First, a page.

Turkish parliament passes law that critics say will stifle NGOs

WION Web Team
Ankara, Turkey Published: Dec 27, 2020, 05:25 PM(IST)

Turkey President Recep Tayyip Erdogan Photograph:( Reuters )

Story highlights

The law is being criticied for the possibility that it will be used against opponent organisations. Earlier this week,  seven civil society organisations, including Human Rights Association and Amnesty said that terrorism charges in Turkey were arbitrary

Turkish parliament on Sunday approved a law that will allow Turkish interior ministers to replace members of organisations being investigated for terrorism charges. The law also empowers the ministry to seek halt to the group's activities via court appeal. The bill has been drafted by President Recep Tayyip Erdogan's AK Party which holds parliamentary majority with allies.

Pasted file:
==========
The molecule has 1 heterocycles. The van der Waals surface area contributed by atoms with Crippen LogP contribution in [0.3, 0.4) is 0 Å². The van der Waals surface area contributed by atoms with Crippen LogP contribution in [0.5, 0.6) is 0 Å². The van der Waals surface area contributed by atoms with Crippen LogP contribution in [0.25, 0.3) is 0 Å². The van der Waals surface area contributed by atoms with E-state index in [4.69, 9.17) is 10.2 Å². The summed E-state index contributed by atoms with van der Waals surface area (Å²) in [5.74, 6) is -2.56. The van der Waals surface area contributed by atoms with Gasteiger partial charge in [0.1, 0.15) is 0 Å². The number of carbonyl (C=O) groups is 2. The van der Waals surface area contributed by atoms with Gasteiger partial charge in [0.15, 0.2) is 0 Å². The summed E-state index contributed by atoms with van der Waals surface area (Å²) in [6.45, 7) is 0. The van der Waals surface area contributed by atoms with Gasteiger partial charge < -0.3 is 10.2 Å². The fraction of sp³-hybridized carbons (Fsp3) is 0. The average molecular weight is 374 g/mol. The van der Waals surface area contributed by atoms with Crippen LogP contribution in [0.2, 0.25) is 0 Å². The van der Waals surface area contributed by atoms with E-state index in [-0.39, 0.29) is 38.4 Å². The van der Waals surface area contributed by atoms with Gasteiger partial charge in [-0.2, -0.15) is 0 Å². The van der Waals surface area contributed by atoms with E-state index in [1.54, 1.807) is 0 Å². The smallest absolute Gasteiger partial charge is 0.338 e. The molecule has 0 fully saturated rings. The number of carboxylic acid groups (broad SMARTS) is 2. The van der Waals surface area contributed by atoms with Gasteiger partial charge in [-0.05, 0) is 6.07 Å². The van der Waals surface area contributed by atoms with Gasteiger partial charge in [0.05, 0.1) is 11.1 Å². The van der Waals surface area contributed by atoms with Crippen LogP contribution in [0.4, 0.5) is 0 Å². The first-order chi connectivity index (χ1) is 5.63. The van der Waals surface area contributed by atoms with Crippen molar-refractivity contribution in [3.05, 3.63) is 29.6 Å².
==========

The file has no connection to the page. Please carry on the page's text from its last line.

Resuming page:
The law is being criticied for the possibility that it will be used against opponent organisations. Earlier this week,  seven civil society organisations, including Human Rights Association and Amnesty said that terrorism charges in Turkey were arbitrary, adding the law violates the presumption of innocence and punishes those whose trials are not finalised.

Investigations based on terrorism charges have been launched against hundreds of thousands of people under a crackdown following a failed coup in 2016. Members of Amnesty and other civil society groups have been investigated and tried, while hundreds of foundations were also shut down with decrees.

Critics say Erdogan’s government has used the coup attempt as a pretext to quash dissent. The government says the measures are necessary given the security threats facing Turkey.

(With Reuters inputs)

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